Gaimard's Wrasse (Coris gaimard)

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Gaimard's Wrasse
Coris gaimard
Gaimard's Wrasse (Coris gaimard)
Name Gaimard's Wrasse
Name Lat. Coris gaimard
Family Wrasses
Family lat. Labridae
Order Wrasses & Relatives
Order lat. Labriformes
Origin Western Pacific
Habitat Lagoons, seaward reefs
Diet Carnivore
pH 8,1-8,4
Hardness 8-10 °KH
Behavior Semi-aggressive
Keeping Individual, group
Reef Compatible With caution
Care Level Moderate
Life Span N/A
Protection No
Metric Units
Size 40 cm
Temperature 24-28 °C
Salinity 33-36 ‰
Aquarium ~ 900 l
US Units
Size 16"
Temperature 75-82 °F
Salinity 1.020-1.025 sg
Aquarium ~ 230 gal

Distribution and habitat

The distribution area of Coris gaimard is the Western Pacific, from Japan and Hawaii to Australia and the Christmas and Cocos Islands in the Indian Ocean. They live mostly solitary in lagoons and on outer reefs over coral rubble and sandy bottoms up to 50 m depth.


They need a well structured aquarium with rock or stone structures with living stones, which offer enough hiding and covering possibilities as well as sufficient swimming space and a bottom substrate consisting of a layer of sand at least 20 cm deep (no coral rubble!). Only lime-rich, heavy metal-free sands, gravels, stones or sea sand may be used.

Filters, skimmers and heaters are necessary to ensure water quality, as well as pumps to simulate tides, swell and bottom currents. Lighting must be appropriate for the species' day-night rhythm

Salinity: 33-36 ‰ pH value: 8.1-8.4
Carbonate hardness: 8-10 °KH Nitrate content: 2-8 mg/l
phosphate content: 0.01-0.1 mg/l nitrite content: 0.0-0.05 mg/l

For salinity, an average value should be aimed for, which may only vary slightly by +/- 0.5 ‰. Ammonia and ammonium must not be measurable. Special attention must be paid to constantly good water quality.


They feed on small crustaceans and mollusks. The food change usually succeeds without problems. The food supply should consist of a combination of chopped shrimp, mussel and crab meat, plus live and frozen food such as mysis, krill, artemia and shrimp or a frozen food mixture enriched with vitamins. High-quality flake and granulated food is also often accepted after an acclimation period

It is recommended to feed small portions several times a day, this reduces intra-species aggression and protects lower animals in the aquarium. Regular and varied feeding promotes health and increases resistance.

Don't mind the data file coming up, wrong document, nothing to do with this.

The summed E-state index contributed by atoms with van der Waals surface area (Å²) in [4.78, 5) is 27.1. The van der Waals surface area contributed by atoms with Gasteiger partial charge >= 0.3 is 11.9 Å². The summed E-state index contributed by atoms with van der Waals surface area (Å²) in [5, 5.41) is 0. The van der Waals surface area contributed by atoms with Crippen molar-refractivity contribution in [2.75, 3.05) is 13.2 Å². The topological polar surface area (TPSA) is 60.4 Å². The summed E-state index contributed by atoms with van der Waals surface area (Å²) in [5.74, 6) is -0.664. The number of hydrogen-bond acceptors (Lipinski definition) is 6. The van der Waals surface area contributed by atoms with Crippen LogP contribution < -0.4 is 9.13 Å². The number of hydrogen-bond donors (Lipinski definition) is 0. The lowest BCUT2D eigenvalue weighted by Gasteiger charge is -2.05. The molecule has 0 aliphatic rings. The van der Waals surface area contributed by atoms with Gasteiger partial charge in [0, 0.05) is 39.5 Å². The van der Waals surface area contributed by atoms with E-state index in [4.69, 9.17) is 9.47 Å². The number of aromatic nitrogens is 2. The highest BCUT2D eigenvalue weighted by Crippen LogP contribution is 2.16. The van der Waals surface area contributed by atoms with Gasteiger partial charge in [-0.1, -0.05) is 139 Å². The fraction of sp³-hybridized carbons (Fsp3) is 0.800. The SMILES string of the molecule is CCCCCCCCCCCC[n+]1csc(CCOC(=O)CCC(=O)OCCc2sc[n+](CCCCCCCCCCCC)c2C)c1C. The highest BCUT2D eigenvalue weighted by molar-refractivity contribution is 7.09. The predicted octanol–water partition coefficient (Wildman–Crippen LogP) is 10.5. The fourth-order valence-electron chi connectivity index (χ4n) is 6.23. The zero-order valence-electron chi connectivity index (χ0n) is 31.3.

Behaviour and compatibility

Juvenile animals can be kept in a group. Adults live solitary and behave very aggressive within the species. They can be well socialized with other, not too small fish.

Sex dimorphism

They are protogynous hermaphrodites, meaning most males develop from functional females when needed. Adult males have a light green stripe above the anal fin.

Reproduction and breeding

There are no known reports of successful breeding in the aquarium.


The juveniles are clearly different from adults in markings and coloration. The juveniles are orange and have white tiger stripes or spots on the body

As reef dwellers, they should be kept together with corals and not in a fish-only aquarium. Care should be taken only with shrimp, snails, crabs, etc. Overnight and when threatened they bury themselves in the sandy substrate

If different species are kept together, care must be taken to ensure that the fish match each other in terms of water quality and temperature requirements, as well as their social behavior, and that the setup meets the needs of all species kept together. Newly introduced fish must be acclimated slowly to the water in the aquarium

Further literature can be found in your pet store.


Text: Werner Winter; Image: Franz Lowak

Source: KUITER, DEBELIUS (2007): Atlas der Meeresfische: Die Fische an den Küsten der Weltmeere, Kosmos Verlag; BAENSCH & DEBELIUS (2006): Meerwasser Atlas Bd. 1, Mergus Verlag; ENGELMANN (2005): Zootierhaltung - Tiere in menschlicher Obhut: Fische, Verlag Harri Deutsch

  • Gemäß § 21 Abs. 5 Tierschutzgesetz idgF